By Krystal Spring/Havre Daily Newsfirstname.lastname@example.org
BOX ELDER - While many kids her age are spending their summer days in front of a TV set or basking in the sun, 11-year old Makaela Ochoa is spending four days a week in the classroom at Box Elder School. And Ochoa is not alone. She's one of more than 60 students involved in Box Elder's summer school program.
"It's really fun. I've learned a lot about writing," Ochoa said. "I like art class. We get to color and draw and make quilts."
In the past, the six-week-long summer school curriculum focused on the academic basics - reading, writing and math. The classes were geared toward kids like Ochoa, at the elementary and middle school age level.
Now the program is reaching out to high school students as well, with opportunities for the students to retake courses they failed or did not complete in the past school year. The credit-recovery classes give students a second chance to pass required classes needed to graduate from high school.
"It keeps them on course for graduation if they've failed a course throughout the school year," said Mike Topolosky, a high school math teacher in Box Elder. "So if a kid really wants to graduate from high school, they have no excuse not to because of this program."
Box Elders teachers said the credit-recovery program has had a big impact, helping to prevent at-risk students from potentially dropping out of school after failing a required class.
"We've had a couple students come back to retake classes," said science teacher Melanie Schwarzbach. "We hope this academic boost in the summer will help them come back in the fall so they can graduate."
Stacy Herries, a high school teacher at Box Elder, said she was thrilled when two students who received incompletes in their English class during the past school year returned for summer school to finish the required coursework.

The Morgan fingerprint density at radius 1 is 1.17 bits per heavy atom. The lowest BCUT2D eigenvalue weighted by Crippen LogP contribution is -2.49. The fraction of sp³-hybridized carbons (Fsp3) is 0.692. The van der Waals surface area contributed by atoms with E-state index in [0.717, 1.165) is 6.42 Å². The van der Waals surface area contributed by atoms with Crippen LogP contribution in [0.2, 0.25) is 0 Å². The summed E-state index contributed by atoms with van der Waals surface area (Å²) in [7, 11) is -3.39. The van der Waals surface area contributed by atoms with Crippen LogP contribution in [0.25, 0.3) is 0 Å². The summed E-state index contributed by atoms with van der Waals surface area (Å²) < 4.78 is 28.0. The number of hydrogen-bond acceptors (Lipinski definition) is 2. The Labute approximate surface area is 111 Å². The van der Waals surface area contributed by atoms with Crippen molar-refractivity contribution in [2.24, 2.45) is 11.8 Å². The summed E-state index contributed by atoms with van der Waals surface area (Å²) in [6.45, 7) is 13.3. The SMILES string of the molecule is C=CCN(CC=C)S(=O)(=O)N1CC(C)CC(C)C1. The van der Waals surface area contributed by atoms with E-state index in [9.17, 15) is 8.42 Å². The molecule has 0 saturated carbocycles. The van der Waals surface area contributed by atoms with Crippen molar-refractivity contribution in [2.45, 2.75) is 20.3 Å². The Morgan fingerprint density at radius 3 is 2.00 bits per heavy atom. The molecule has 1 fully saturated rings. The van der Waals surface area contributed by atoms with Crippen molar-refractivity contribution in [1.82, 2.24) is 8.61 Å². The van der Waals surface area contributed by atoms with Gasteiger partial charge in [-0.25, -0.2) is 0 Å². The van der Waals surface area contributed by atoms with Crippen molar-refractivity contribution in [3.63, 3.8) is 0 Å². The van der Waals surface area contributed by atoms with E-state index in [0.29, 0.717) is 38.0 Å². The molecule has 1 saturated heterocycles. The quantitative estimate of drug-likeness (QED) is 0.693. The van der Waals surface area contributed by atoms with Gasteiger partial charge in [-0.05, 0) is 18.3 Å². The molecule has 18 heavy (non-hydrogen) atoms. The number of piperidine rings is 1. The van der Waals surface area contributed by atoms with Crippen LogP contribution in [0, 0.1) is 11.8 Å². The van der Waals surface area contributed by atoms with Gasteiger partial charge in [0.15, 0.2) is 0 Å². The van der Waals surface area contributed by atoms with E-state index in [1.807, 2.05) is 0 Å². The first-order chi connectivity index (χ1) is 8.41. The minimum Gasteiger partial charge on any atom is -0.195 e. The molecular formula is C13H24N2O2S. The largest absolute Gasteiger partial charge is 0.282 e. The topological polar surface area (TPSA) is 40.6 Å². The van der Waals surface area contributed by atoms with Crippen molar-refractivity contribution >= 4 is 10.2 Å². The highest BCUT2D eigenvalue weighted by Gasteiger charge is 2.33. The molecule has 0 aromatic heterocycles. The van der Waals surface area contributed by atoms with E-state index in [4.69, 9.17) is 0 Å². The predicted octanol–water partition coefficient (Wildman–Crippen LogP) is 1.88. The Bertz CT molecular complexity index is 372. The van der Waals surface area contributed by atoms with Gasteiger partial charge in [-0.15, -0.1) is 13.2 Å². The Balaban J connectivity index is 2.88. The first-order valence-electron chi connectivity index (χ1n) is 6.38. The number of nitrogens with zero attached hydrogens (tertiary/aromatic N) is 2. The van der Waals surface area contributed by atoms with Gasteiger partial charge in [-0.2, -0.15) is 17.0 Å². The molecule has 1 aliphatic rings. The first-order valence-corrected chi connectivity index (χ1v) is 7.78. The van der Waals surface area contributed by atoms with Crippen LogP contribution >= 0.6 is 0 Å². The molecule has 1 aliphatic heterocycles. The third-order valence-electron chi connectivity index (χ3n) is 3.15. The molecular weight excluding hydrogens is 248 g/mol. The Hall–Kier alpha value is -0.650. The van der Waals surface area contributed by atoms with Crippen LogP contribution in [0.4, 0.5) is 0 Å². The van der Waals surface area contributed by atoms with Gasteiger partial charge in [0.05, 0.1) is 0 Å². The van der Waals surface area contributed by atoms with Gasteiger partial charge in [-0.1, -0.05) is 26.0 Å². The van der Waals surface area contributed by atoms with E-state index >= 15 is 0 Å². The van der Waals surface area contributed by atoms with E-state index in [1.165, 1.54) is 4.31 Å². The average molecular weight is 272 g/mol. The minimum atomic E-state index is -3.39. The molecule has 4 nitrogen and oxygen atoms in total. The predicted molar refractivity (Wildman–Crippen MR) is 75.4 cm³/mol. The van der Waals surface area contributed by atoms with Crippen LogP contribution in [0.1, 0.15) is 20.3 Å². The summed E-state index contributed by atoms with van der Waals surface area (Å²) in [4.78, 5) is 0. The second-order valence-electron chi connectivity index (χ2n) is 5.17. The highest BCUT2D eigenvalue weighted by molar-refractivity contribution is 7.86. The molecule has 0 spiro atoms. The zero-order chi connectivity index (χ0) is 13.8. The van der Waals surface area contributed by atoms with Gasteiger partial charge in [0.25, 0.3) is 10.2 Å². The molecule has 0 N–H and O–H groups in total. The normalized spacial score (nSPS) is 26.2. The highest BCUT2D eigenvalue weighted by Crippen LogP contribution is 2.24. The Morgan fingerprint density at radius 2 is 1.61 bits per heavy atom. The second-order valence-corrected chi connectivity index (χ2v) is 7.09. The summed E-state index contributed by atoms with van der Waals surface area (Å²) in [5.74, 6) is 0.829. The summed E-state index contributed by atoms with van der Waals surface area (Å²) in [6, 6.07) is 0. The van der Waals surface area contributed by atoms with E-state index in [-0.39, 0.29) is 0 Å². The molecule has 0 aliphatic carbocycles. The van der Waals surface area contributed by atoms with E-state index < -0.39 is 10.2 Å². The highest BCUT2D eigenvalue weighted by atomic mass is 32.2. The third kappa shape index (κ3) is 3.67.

"They spent four hours here every day for two weeks doing English," Herries said. "And now they're finished."
Herries is one of a dozen Box Elder teachers who returned to school on June 1 to teach the summer classes.
"It's fun," said Alma Swan, a teacher working with the third- and fourth-graders. "The students I have this year are excited to be here and hungry to learn."
That's a sentiment shared by many other teachers. "It's wonderful. Most of the kids are here because they want something to do and they're getting educated in addition to having fun," said Darin Hannum, who works with the middle school students.
The summer school is funded largely by a $100,000 21st Century Community Learning Center Grant. Box Elder is one of 21 school districts in Montana that received one of the grants. The federal funds are aimed at expanding academic enrichment programs that help students meet local and state academic standards.
The Box Elder summer school program offers students more than just academics in the classroom. Each afternoon is set aside for fun and recreation, with events ranging from bowling and swimming to a hike in the Bear Paws. But there is a catch: Only students who attend the academic classes in the morning are eligible to participate in the afternoon activities.
"It gets them excited to come to class," said Kevin Barsotti, a counselor for Box Elder Schools.
The students don't receive grades at the end of the six-week program. Instead they take entrance and exit exams, which help measure the progress they've made. Barsotti said the simple goal of the summer school program is to improve student achievement.
"It helps them continue to progress and move on with their academic skills," said Barsotti. "It gives them the opportunity to start off on a good foot in the fall."